|Type Systems Demystified|
|Written by Nikos Vaggalis|
|Friday, 19 February 2010|
Page 2 of 6
In dynamic typing, or late binding, the type of an object or expression is not known until run-time. The variable is "untyped" and this is notated differently among languages. In C# and VB.net the variable is of type Object, in classic VB of type Variant and in Perl there is no type information prepended to the variable.
In dynamic typing the variable can hold a value of any type and subsequently the value and its type can change during runtime. It is not a type-safe affair since type checking cannot be done at compile time and the object must be interrogated at runtime for its members. Because of this some run-time errors cannot be avoided and it also costs in terms of performance. Another disadvantage is that you do not have access to some IDE features such as Intellisense support since there is no type library to import (borrowing the term from the COM+ world).
This example both in VB.net and C# would resolve to a compile time error since there is no such method MyMethod belonging to type Object, since static typing checks the compile time type (Object) and not the runtime type (Class1). Thus VB.net and C# display their static language properties.
The same concept holds true even if the method does not exist at all :
Again, this example both in VB.net and C# would resolve to a compile time error since there is no such method MyMethodWhichDoesNotExist belonging to either type Object or Class.
However, by using the 'option strict off' compiler directive, VB.NET acts as a dynamically typed language and type checking is deferred until runtime; subsequently it will not complain at compile time that it cannot resolve the binding to a method called MyMethodWhichDoesNotExist. Now the operation is directed by the runtime data and the object's type is asked for the method by using the method name as a string. If it does exist then the method call gets bound, if not a runtime exception is thrown.
Not real late-binding
Of course since you have Class1 type information ahead at compile time the above example has no particular use; however it demonstrates the late binding concept. Also, since you know the type at compile time you could just employ casting from type Object to the according type:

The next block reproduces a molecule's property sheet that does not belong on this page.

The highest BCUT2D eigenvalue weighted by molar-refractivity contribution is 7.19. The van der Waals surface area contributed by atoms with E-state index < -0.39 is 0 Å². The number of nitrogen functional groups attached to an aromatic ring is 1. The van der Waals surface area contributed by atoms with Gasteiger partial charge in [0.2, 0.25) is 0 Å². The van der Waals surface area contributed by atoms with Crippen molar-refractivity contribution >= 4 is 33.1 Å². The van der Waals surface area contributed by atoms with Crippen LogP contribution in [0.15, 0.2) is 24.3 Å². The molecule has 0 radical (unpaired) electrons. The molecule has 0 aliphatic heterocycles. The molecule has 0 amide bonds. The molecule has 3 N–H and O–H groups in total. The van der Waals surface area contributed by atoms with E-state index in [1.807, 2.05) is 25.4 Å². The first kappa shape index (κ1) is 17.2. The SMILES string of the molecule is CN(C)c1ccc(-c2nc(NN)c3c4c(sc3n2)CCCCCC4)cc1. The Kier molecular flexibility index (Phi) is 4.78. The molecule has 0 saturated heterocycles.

So really no late-binding magic is taking place here.
For true late -binding think of the COM+ example CreateObject with no type library where the compiler has no knowledge of the type at compile time and thus no chance the compiler knowing the members of the class ahead, since the type is constructed at runtime:
The same example with early binding , where you have type library information (compile time information on the type) and thus can declare the type of the variable, would be :
Dim myobj As Excel.Application
The term late binding is used in static languages as a synonym for polymorphism. A method denoted with the 'virtual' keyword cannot be bound to the variable at compile time; it can only be determined by the actual object type at runtime. This means that when calling a 'virtual' method by using a variable of the base type that points to an instance of the derived type, the method to be called must be determined at runtime. However the base class MUST support the method and this is enforced at compile time.
class Class2 : Class1
int x = objA.Method1();
In this example, the compile time type of objA is consulted and Method1 is looked up which does exist for Class1. Since the method is denoted as 'virtual' the next step is to consult the runtime type (which is Class2) and follow that type's method entry in its Metadata table. The method address is retrieved and bound to the variable. Again, as stated above this is not real late binding since the method must be known at compile time.
|Last Updated ( Friday, 09 November 2012 )|